AskDefine | Define nominative

Dictionary Definition

nominative adj
1 serving as or indicating the subject of a verb and words identified with the subject of a copular verb; "nominative noun endings"; "predicate nominative"
2 named; bearing the name of a specific person; "nominative shares of stock" [syn: nominal]
3 appointed by nomination [syn: nominated] n : the category of nouns serving as the grammatical subject of a verb [syn: nominative case, subject case] [ant: oblique]

User Contributed Dictionary

English

Etymology

nominativus, pertaining to naming, nominative.

Adjective

  1. Giving a name; naming; designating; — said of that case or form of a noun which stands as the subject of a finite verb.

Translations

giving a name, naming; designating

Noun

  1. The nominative case.

Translations

the nominative case

Italian

Adjective

nominative
  1. Feminine plural form of nominativo.

Romanian

Adjective

nominative

Noun

nominative n p
  1. Plural of nominativ

Extensive Definition

The nominative case is a grammatical case for a noun, which generally marks the subject of a verb, as opposed to its object or other verb arguments. (Basically, it is a noun that is doing something, usually joined (such as in Latin) with the accusative case.)

Explanation

The nominative case is the usual, natural form (more technically, the least marked) of certain parts of speech, such as nouns, adjectives, pronouns and less frequently numerals and participles, and sometimes does not indicate any special relationship with other parts of speech. Therefore, in some languages the nominative case is unmarked, that is, the form or stem, with no inflection; alternatively, it may said to be marked by a zero morpheme. Moreover, in most languages with a nominative case, the nominative form is the lemma; that is, it is the one used to cite a word, to list it as a dictionary entry, etc.
Nominative cases are found in German, Latin, Icelandic, Old English, Polish, and Russian, among other languages. English still retains some nominative pronouns, as opposed to the accusative case or oblique case: I (accusative, me), we (accusative, us), he (accusative, him), she (accusative, her) and they (accusative, them). An archaic usage is the singular second-person pronoun thou (accusative thee). A special case is the word you: Originally ye was its nominative form and you the accusative, but over time you has come to be used for the nominative as well.
The term "nominative case" is most properly used in the discussion of nominative-accusative languages, such as Latin, Greek, and most modern Western European languages.
In active-stative languages there is a case sometimes called nominative which is the most marked case, and is used for the subject of a transitive verb or a voluntary subject of an intransitive verb, but not for an involuntary subject of an intransitive verb; since such languages are a relatively new field of study, there is no standard name for this case.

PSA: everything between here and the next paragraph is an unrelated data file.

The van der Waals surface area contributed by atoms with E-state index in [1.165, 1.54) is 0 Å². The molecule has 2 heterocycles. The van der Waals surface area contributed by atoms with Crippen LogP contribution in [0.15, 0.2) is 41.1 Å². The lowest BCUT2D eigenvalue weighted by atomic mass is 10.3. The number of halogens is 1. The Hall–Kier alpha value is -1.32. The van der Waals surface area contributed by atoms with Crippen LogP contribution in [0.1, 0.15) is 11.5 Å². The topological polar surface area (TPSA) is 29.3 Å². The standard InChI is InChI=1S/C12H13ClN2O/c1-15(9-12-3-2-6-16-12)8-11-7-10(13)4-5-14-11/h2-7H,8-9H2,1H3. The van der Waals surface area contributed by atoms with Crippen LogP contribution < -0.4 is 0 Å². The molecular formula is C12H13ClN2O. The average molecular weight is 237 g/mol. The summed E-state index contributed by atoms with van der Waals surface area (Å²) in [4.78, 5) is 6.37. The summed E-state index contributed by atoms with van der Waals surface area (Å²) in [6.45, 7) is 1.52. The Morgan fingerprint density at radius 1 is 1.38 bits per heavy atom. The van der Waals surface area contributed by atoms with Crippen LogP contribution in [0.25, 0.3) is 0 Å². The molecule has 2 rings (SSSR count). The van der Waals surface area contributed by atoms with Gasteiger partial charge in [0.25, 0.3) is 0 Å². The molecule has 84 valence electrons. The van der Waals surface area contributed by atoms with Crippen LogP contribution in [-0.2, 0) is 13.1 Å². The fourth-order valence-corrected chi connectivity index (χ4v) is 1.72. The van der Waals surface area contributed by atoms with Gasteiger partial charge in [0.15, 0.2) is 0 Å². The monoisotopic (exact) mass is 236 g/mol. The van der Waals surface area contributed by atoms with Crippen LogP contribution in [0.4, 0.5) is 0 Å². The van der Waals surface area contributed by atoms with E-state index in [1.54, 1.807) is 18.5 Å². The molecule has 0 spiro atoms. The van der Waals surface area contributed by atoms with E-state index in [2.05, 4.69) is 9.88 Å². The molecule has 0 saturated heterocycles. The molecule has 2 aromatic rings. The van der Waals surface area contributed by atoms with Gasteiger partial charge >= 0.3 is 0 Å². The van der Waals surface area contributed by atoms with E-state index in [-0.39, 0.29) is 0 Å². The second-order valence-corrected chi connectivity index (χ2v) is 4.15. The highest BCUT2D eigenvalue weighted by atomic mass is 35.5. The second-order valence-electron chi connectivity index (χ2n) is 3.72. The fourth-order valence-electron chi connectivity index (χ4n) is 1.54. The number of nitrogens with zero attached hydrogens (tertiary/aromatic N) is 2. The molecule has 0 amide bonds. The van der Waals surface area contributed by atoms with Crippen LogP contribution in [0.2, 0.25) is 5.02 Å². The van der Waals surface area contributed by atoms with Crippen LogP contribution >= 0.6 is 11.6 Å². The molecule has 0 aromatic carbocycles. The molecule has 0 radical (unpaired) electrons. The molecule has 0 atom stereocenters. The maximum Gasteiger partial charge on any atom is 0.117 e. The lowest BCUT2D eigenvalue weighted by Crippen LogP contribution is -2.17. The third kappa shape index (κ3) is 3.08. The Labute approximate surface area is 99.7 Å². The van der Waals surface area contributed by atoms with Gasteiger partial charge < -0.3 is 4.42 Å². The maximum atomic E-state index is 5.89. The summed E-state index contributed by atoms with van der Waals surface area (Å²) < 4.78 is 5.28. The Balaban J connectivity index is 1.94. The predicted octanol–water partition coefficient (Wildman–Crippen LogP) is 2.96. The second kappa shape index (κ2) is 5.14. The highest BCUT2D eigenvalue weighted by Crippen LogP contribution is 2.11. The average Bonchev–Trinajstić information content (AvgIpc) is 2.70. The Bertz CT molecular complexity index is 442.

Subjective Case

Some writers of English employ the term subjective case instead of nominative, in order to draw attention to the differences between the "standard" generic nominative and the way it is used in English.
Generally, when the term subjective case is used, the accusative and dative are collectively labelled as the objective case. This is possible in English because the two have merged; there are no surviving examples where the accusative and the dative are distinct in form, though their functions are still distinct. The genitive case is then usually called the possessive form and often is not considered as a noun case per se; English is then said to have two cases, the subjective and the objective. This view is an oversimplification, but it is didactically useful.
nominative in Afrikaans: Nominatief
nominative in Old English (ca. 450-1100): Nemniendlic cāsus
nominative in Bosnian: Nominativ
nominative in Bulgarian: Именителен падеж
nominative in Catalan: Cas nominatiu
nominative in Czech: Nominativ
nominative in Danish: Nominativ
nominative in German: Nominativ
nominative in Modern Greek (1453-): Ονομαστική
nominative in Spanish: Caso nominativo
nominative in Esperanto: Nominativo
nominative in French: Nominatif
nominative in Galician: Nominativo
nominative in Classical Chinese: 主格
nominative in Croatian: Nominativ
nominative in Icelandic: Nefnifall
nominative in Italian: Nominativo
nominative in Latin: Nominativus
nominative in Hungarian: Alanyeset
nominative in Dutch: Nominatief
nominative in Japanese: 主格
nominative in Chechen: ЦIерниг дожар
nominative in Norwegian: Nominativ
nominative in Norwegian Nynorsk: Nominativ
nominative in Polish: Mianownik (przypadek)
nominative in Portuguese: Caso nominativo
nominative in Romanian: Cazul nominativ
nominative in Russian: Именительный падеж
nominative in Slovak: Nominatív
nominative in Serbian: Номинатив
nominative in Serbo-Croatian: Nominativ
nominative in Finnish: Nominatiivi
nominative in Swedish: Nominativ
nominative in Ukrainian: Називний відмінок
nominative in Venetian: Nominativo
nominative in Yiddish: נאמינאטיוו
nominative in Chinese: 主格

Synonyms, Antonyms and Related Words

abessive, ablative, accusative, adessive, allative, appellative, approximative, byname, case, cognominal, common case, dative, delative, denominative, diminutive, elative, epithetic, eponymic, eponymous, essive, formal, genitive, honorific, hypocoristic, illative, in name only, inessive, instrumental, lative, local case, locative, nominal, objective case, oblique case, perlative, possessive case, prepositional, quasi, self-called, self-christened, self-styled, so-called, soi-disant, subject case, sublative, superessive, terminative, titular, translative, vocative, would-be
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